Conforming Conventional

Conventional loans are the most common loan type. They are also referred to as “conforming” loans as they must meet requirements set by Fannie Mae and Freddie Mac. The loan amount is crucial when considering a conforming loan as the loan amount must comply with your county’s loan limits. For most areas in California, the loan limits range from $453,100 to $679,650. Here are a few of the highlights for qualifying for a conventional loan:

  • Down payment amounts vary
  • Recurring monthly debt payments combined with your monthly mortgage payments may not exceed 36% of your monthly gross income
  • Have a “good” credit score (usually around 620 or higher)

Conventional loans may be used for primary, secondary, and investment homes.


FHA loans are loans that are insured by the Federal Housing Administration. Often, FHA loans are more lenient when it comes to debt-ratios and down payment requirements are low. FHA loans also require a much lower credit score than conventional loans. While FHA loans are more flexible in their requirements, borrowers are required to pay an up-front mortgage insurance premium and pay monthly mortgage insurance for the life of the loan

  • FHA loans may only be used for primary residences.
  • Condos must be FHA approved.


A jumbo loan or mortgage is a loan that exceeds the conforming loan amounts set by FHFA. A jumbo loan typically has much stricter requirements as it is considered a higher risk loan.


VA loans are insured by the Veterans Administration. These loans are offered to military service members or veterans and some spouses of veterans. Those that qualify can get 100% financing when purchasing a home; no down payment is required. VA loans are very flexible and typically have lower interest rates.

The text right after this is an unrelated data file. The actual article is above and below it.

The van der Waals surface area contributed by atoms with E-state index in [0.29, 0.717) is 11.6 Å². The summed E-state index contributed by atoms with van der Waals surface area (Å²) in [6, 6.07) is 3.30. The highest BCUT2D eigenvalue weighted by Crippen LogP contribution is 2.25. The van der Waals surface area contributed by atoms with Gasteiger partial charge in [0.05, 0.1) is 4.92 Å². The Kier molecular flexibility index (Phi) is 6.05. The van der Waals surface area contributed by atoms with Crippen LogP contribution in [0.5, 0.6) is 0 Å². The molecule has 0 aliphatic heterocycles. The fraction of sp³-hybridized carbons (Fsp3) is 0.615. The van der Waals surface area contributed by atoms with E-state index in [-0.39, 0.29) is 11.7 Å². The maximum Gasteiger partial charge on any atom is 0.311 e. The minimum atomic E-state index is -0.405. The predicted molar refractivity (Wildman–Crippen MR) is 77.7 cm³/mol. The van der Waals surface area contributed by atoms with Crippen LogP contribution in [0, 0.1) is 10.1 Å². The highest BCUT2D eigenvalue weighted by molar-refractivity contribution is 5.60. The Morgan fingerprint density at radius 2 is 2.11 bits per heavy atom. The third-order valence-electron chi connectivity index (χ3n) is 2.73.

• VA loans can only be used for primary residences. Condos must be VA-approved.


Rate/Term Refinance

The purpose of a rate and term refinance is to lower the interest rate or change the term of an existing loan without increasing the loan amount. It is important to consider the costs associated with a refinance. As a good rule of thumb, if you can make up the cost of your closing costs within 4 years, a refinance makes economic sense. Borrowers may also consider a refinance to eliminate mortgage insurance.

Cash-out Refinance

A cash-out refinance is the refinancing of an existing home loan for a larger loan amount with the intent of the borrower getting the cash difference between the two loans. Most borrowers do a cash-out refinance when they are looking to make home improvements or to consolidate debt. Homeowners do cash-out refinances so they can turn some of the equity they’ve built up directly into cash. Equity in the home must be sufficient to pursue a cash-out refinance.

  • This type of refinance has much stricter debt and credit requirements and borrowers must also factor in the cost of closing the new loan.

FHA/VA Streamline Refinancing

This is a refinancing program reserved for those with eligible existing FHA or VA loans. It provides borrowers with an opportunity to lower their mortgage rate as painlessly as possible. This streamline refinance does not require an appraisal, verification requirements, or a minimum credit score.


Adjustable Rate Mortgages (ARMs) are home loans that have interest rates that can fluctuate over the life of the loan. This means the monthly payment can vary throughout the life of the loan, as well.

  • ARMs are fixed for a short term and then adjust annually after that fixed period.


USDA loans are guaranteed by the Rural Housing Services and are intended for low to moderate income households in eligible rural areas. Like VA loans, it does not require a down payment. Like FHA loans, the borrower is required to pay a monthly guarantee fee for the life of the loan.

  • USDA loans can only be used for primary residences.